UPS overseas: business as usual
A look at operations in Thailand
August 18, 1997
Web posted at: 9:35 a.m. EDT (1335 GMT)
From Bangkok Bureau Chief Tom Mintier
BANGKOK, Thailand (CNN) -- While the Teamsters strike against United Parcel Service has crippled the package delivery company's U.S. operations, the impact overseas appears to be less severe.
According to the UPS Web site: "The U.S. labor situation has no impact on packages and documents traveling between countries. Expect regular international service to and from the U.S. However, sporadic delays may be possible in some locations."
In Thailand's capital, where there are 57 UPS deliverymen -- all full-time employees -- none are on strike. For them, it's business as usual, with some making their rounds on motorcycles on Bangkok's clogged streets.
Still, says the manager of UPS operations in Thailand, some customers have switched to competitors. Vichai Chuensuksawaki reports business has slowed a bit, "primarily to the U.S., but our international volume through Asia and Europe has maintained its pace."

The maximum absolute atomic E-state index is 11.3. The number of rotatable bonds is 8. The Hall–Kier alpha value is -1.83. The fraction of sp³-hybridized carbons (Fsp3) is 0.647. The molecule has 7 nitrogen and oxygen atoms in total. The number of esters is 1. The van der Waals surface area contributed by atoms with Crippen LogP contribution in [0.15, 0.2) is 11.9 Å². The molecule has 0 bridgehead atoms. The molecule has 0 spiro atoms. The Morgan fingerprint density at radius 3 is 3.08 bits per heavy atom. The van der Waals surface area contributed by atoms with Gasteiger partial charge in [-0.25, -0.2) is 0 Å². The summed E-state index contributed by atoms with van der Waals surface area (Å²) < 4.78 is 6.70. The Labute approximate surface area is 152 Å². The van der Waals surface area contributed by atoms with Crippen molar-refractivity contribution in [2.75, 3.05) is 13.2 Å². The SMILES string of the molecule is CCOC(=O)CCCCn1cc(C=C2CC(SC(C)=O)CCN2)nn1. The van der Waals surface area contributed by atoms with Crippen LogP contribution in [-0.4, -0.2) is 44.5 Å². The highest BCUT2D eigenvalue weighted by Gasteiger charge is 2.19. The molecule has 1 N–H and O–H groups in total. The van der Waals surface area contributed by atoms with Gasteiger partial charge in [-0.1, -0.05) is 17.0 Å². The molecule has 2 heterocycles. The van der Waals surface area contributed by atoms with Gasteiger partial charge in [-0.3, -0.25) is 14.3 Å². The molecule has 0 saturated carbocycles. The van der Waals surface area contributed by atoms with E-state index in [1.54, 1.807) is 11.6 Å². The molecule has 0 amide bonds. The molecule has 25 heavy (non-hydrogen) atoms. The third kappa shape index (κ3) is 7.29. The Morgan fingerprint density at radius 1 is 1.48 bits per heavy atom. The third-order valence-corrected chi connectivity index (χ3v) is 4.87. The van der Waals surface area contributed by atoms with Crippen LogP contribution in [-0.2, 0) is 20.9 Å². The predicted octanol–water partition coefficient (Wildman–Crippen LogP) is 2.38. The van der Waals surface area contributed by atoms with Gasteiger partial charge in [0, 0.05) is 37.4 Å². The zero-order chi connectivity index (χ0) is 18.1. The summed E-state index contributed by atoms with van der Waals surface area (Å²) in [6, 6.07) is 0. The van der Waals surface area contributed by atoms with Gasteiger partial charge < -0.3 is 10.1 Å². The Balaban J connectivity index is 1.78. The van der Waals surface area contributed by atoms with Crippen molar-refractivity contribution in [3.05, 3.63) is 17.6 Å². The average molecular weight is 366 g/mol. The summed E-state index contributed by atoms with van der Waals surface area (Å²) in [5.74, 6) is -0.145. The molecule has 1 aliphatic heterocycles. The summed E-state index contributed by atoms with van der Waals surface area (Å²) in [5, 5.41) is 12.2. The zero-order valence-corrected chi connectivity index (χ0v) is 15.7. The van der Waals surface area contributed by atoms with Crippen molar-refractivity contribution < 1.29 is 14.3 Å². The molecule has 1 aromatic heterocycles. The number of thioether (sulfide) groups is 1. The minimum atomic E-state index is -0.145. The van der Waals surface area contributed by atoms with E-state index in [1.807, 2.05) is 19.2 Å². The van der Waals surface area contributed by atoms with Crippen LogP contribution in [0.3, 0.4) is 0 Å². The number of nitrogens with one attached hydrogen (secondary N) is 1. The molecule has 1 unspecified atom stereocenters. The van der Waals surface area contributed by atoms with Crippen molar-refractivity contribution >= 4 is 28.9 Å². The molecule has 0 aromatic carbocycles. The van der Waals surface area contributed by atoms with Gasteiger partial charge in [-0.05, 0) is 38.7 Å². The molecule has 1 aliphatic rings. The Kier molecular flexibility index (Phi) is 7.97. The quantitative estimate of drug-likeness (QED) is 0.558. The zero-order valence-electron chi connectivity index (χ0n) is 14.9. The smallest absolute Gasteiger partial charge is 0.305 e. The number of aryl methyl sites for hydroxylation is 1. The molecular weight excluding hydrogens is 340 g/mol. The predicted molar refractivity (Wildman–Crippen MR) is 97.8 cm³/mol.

Suthinan Phanviset, a UPS driver in Thailand for five years, makes a good living, even if it isn't close to what his counterparts in the United States earn.
A driver here has a starting salary equal to about $300 a month -- a good salary by Thai standards. Workers are paid overtime and receive a good benefits package, including both health and life insurance that covers the employee and his family.
"I get an annual bonus as well," says Phanviset.
Once the strike ends, Chuensuksawaki expects to regain lost customers.
Meanwhile, the strike could actually benefit some of the company's overseas operations. In some locations, UPS is not as well known as its competition so any news coverage -- even if it's negative -- may help boost brand recognition.